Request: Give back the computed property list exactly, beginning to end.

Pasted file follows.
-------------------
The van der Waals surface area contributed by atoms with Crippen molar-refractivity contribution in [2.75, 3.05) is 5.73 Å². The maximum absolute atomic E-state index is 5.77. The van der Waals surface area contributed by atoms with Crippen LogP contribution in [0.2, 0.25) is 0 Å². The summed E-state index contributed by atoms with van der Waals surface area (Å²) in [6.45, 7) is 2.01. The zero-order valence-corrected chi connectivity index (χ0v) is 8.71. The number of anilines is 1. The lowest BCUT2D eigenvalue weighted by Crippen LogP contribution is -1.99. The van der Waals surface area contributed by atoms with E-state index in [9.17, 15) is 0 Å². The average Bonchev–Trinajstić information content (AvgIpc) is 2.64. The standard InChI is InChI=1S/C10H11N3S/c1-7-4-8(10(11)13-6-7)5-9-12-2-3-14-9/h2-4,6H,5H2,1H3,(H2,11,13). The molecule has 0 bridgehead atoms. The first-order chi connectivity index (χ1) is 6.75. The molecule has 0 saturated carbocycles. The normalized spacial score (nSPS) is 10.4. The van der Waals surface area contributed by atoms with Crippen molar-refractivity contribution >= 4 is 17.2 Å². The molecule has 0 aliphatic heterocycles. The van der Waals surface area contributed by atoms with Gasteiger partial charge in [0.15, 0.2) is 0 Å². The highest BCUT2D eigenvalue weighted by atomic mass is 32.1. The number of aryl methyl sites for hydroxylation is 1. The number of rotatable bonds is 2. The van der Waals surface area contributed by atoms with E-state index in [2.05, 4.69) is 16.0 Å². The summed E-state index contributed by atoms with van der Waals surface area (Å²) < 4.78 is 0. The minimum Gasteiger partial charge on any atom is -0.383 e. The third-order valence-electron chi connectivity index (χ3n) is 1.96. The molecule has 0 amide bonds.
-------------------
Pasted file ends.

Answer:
The van der Waals surface area contributed by atoms with Crippen molar-refractivity contribution in [2.75, 3.05) is 5.73 Å². The maximum absolute atomic E-state index is 5.77. The van der Waals surface area contributed by atoms with Crippen LogP contribution in [0.2, 0.25) is 0 Å². The summed E-state index contributed by atoms with van der Waals surface area (Å²) in [6.45, 7) is 2.01. The zero-order valence-corrected chi connectivity index (χ0v) is 8.71. The number of anilines is 1. The lowest BCUT2D eigenvalue weighted by Crippen LogP contribution is -1.99. The van der Waals surface area contributed by atoms with E-state index in [9.17, 15) is 0 Å². The average Bonchev–Trinajstić information content (AvgIpc) is 2.64. The standard InChI is InChI=1S/C10H11N3S/c1-7-4-8(10(11)13-6-7)5-9-12-2-3-14-9/h2-4,6H,5H2,1H3,(H2,11,13). The molecule has 0 bridgehead atoms. The first-order chi connectivity index (χ1) is 6.75. The molecule has 0 saturated carbocycles. The normalized spacial score (nSPS) is 10.4. The van der Waals surface area contributed by atoms with Crippen molar-refractivity contribution >= 4 is 17.2 Å². The molecule has 0 aliphatic heterocycles. The van der Waals surface area contributed by atoms with Gasteiger partial charge in [0.15, 0.2) is 0 Å². The highest BCUT2D eigenvalue weighted by atomic mass is 32.1. The number of aryl methyl sites for hydroxylation is 1. The number of rotatable bonds is 2. The van der Waals surface area contributed by atoms with E-state index in [2.05, 4.69) is 16.0 Å². The summed E-state index contributed by atoms with van der Waals surface area (Å²) < 4.78 is 0. The minimum Gasteiger partial charge on any atom is -0.383 e. The third-order valence-electron chi connectivity index (χ3n) is 1.96. The molecule has 0 amide bonds.